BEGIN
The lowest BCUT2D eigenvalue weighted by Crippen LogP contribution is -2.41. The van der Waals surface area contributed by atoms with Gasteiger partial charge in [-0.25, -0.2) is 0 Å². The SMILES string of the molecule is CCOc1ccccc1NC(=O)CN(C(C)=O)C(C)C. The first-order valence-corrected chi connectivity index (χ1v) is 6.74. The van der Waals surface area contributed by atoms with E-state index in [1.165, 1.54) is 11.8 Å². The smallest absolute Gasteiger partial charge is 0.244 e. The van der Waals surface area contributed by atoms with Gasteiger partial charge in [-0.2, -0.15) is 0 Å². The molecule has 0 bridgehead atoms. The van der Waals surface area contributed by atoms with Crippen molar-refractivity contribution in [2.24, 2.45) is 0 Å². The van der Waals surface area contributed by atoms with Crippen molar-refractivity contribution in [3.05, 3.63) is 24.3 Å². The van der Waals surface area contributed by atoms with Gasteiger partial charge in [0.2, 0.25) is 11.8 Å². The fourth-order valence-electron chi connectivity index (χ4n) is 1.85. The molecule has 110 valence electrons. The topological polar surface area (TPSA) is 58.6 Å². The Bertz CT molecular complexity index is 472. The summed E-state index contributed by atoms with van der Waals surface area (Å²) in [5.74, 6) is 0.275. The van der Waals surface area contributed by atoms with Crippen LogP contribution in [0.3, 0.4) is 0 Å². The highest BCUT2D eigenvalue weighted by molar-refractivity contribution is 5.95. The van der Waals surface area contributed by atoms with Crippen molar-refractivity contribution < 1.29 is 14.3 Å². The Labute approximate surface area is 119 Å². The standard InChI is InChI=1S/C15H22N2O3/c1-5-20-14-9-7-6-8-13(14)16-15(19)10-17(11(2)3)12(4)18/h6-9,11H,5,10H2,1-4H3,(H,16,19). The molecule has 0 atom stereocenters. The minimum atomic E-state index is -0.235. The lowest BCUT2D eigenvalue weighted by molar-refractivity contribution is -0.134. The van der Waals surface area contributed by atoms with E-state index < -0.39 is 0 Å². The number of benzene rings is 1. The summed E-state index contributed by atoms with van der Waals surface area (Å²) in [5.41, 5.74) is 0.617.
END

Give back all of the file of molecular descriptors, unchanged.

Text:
The lowest BCUT2D eigenvalue weighted by Crippen LogP contribution is -2.41. The van der Waals surface area contributed by atoms with Gasteiger partial charge in [-0.25, -0.2) is 0 Å². The SMILES string of the molecule is CCOc1ccccc1NC(=O)CN(C(C)=O)C(C)C. The first-order valence-corrected chi connectivity index (χ1v) is 6.74. The van der Waals surface area contributed by atoms with E-state index in [1.165, 1.54) is 11.8 Å². The smallest absolute Gasteiger partial charge is 0.244 e. The van der Waals surface area contributed by atoms with Gasteiger partial charge in [-0.2, -0.15) is 0 Å². The molecule has 0 bridgehead atoms. The van der Waals surface area contributed by atoms with Crippen molar-refractivity contribution in [2.24, 2.45) is 0 Å². The van der Waals surface area contributed by atoms with Crippen molar-refractivity contribution in [3.05, 3.63) is 24.3 Å². The van der Waals surface area contributed by atoms with Gasteiger partial charge in [0.2, 0.25) is 11.8 Å². The fourth-order valence-electron chi connectivity index (χ4n) is 1.85. The molecule has 110 valence electrons. The topological polar surface area (TPSA) is 58.6 Å². The Bertz CT molecular complexity index is 472. The summed E-state index contributed by atoms with van der Waals surface area (Å²) in [5.74, 6) is 0.275. The van der Waals surface area contributed by atoms with Crippen LogP contribution in [0.3, 0.4) is 0 Å². The highest BCUT2D eigenvalue weighted by molar-refractivity contribution is 5.95. The van der Waals surface area contributed by atoms with Crippen molar-refractivity contribution < 1.29 is 14.3 Å². The Labute approximate surface area is 119 Å². The standard InChI is InChI=1S/C15H22N2O3/c1-5-20-14-9-7-6-8-13(14)16-15(19)10-17(11(2)3)12(4)18/h6-9,11H,5,10H2,1-4H3,(H,16,19). The molecule has 0 atom stereocenters. The minimum atomic E-state index is -0.235. The lowest BCUT2D eigenvalue weighted by molar-refractivity contribution is -0.134. The van der Waals surface area contributed by atoms with E-state index < -0.39 is 0 Å². The number of benzene rings is 1. The summed E-state index contributed by atoms with van der Waals surface area (Å²) in [5.41, 5.74) is 0.617.